Wednesday, July 16, 2014

Top 10: Remakes That You Probably Never Knew Were Remakes

We're proud of the variety and depth of the Media Services collection. In the interest of bringing you some highlights and deep cuts from our shelves, we'll be posting unusual and interesting Top 10 lists of some of our favorite DVDs.

Last July, pop culture website Den of Geek estimated that at time time, there were 57 movie remakes in production. That seems excessive. So many of these movies are simply attempting to cash in on name-brand familiarity. Even the best remakes seldom escape the shadows of the originals.

But every once in a while, we get a movie or television show so great or memorable that we completely forget where it came from. For your viewing pleasure, we offer Top 10 Remakes That You Probably Never Knew Were Remakes.

These two versions of 3:10 to Yuma, both moderately successful on their release, are based on a short story by the late writer Elmore Leonard. It's one of the few pulp paperback stories to be adapted multiple times.

Without the jokes, Airplane! would still be a corny, ridiculous movie. It comes as little surprise that its script is taken almost directly from the 1957 disaster film Zero Hour! Almost every detail is identical, down to a cameo from a popular basketball player and the search for a pilot who didn't each fish.

  • Ben-Hur (1959) (HU DVD 3857) – remake of Ben-Hur (1925) (HU DVD 3857)
Though many associate Ben-Hur most strongly with its chariot race scenes, the story more substantially is about a prince's life intersecting with Jesus's. The silent, black-and-white version from 1925 emphasizes this in its title, Ben-Hur: A Tale of the Christ.

Yes, even the master Scorsese himself borrows from time to time. Infernal Affairs follows roughly the same story as The Departed, swapping Boston for Hong Kong and the mob for the triads. Fascinatingly, Infernal Affairs received two sequels, but we doubt Scorsese would come back for another round.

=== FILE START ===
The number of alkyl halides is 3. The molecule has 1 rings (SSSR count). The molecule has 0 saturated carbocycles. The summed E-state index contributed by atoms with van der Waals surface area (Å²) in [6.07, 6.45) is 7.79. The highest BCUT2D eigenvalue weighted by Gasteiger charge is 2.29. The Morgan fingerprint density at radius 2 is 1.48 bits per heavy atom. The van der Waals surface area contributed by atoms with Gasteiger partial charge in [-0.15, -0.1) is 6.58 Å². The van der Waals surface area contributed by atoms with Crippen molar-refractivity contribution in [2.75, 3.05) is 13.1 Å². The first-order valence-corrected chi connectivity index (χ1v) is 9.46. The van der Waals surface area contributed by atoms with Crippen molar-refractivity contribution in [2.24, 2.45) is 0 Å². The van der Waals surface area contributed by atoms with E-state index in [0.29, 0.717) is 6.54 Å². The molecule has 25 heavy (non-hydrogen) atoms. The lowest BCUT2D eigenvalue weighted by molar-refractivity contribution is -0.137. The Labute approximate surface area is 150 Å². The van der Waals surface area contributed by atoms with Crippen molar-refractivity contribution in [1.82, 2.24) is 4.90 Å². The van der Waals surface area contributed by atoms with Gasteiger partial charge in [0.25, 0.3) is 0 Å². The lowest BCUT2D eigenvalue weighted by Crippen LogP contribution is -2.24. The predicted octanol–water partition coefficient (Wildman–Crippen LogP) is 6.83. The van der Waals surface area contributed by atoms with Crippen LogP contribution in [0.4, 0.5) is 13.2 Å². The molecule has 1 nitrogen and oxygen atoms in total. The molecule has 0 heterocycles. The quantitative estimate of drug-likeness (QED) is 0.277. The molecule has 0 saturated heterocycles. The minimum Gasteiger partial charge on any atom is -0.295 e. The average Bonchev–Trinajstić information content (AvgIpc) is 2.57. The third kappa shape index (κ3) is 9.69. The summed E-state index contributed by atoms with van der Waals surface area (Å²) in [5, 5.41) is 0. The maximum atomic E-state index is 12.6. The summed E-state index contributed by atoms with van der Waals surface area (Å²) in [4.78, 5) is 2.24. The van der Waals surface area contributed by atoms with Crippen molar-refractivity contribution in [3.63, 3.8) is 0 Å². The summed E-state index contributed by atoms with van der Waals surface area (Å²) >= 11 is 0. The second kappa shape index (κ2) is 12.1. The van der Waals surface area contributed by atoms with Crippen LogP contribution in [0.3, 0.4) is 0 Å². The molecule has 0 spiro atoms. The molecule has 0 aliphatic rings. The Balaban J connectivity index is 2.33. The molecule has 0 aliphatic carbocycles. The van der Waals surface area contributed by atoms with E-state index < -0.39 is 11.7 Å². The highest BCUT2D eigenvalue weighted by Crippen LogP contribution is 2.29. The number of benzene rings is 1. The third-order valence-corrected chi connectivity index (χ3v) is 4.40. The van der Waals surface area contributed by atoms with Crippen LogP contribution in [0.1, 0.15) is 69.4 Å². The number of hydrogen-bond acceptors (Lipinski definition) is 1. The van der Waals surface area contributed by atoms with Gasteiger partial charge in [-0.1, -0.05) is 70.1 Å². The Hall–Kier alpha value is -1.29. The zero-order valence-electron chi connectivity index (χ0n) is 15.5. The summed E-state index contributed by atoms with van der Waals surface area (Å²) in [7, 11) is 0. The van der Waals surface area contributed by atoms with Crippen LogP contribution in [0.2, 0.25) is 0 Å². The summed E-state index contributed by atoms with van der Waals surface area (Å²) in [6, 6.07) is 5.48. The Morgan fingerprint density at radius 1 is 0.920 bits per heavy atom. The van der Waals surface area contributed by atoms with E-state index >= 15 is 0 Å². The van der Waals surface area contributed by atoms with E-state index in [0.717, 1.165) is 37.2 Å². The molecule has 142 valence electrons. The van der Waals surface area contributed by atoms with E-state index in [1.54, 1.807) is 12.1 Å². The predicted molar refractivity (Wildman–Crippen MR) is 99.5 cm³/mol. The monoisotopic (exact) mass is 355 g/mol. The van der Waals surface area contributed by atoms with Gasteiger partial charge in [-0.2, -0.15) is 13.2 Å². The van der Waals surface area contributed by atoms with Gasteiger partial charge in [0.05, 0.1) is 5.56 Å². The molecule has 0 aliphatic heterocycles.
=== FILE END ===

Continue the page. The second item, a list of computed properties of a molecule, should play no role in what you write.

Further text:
The connections between MP Francis Urquhart and Rep. Frank Underwood were more widely discussed before Kevin Spacey turned in his iconic performance as the ultimate barbecue-loving backstabber. Even with Underwood clearly in command, both versions offer a unique take on the corrupting power of politics.

The 1957 novel I Am Legend is one of the foundational texts of the post-apocalypse and zombie genres, so it makes sense that studios would periodically revisit it for inspiration. These two versions, one starring Will Smith and one starring Charlton Heston, wildly deviate from the book in different ways and have surprisingly little in common.

  • Invasion of the Body Snatchers (1978) (HU DVD 4911) – remake of Invasion of the Body Snatchers (1956) (HU DVD 3120)
If it weren't for Kevin McCarthy's panicked, climactic screams at the end of the original Invasion of the Body Snatchers, we would probably believe that the Donald Sutherland-starred film from 1978 was the original movie. In fact, many critics consider the update to be among the best film remakes ever produced.

In a battle of celebrity royalty, Frank Sinatra's Rat Pack are a close match with George Clooney's band of handsome collaborators. But compared to Sinatra's original heist story, Clooney's suaveness and Steven Soderbergh's dynamic directing put the Ocean's remake in another class of filmmaking.

The original Scarface is one of the defining old-timey gangster films; the remake is one of the defining celebrations of 1980s excess. The rise-and-fall arc of the Scarface story was perfectly suited to transitioning from one decade to the other.

Critics wondered whether the Coen brothers' story of Marshal Rooster Cogburn would be eclipsed by an earlier rendition featuring John Wayne in one of his last major roles. Based on the acclaim, we feel that Jeff Bridges's version came away quite well.

No comments: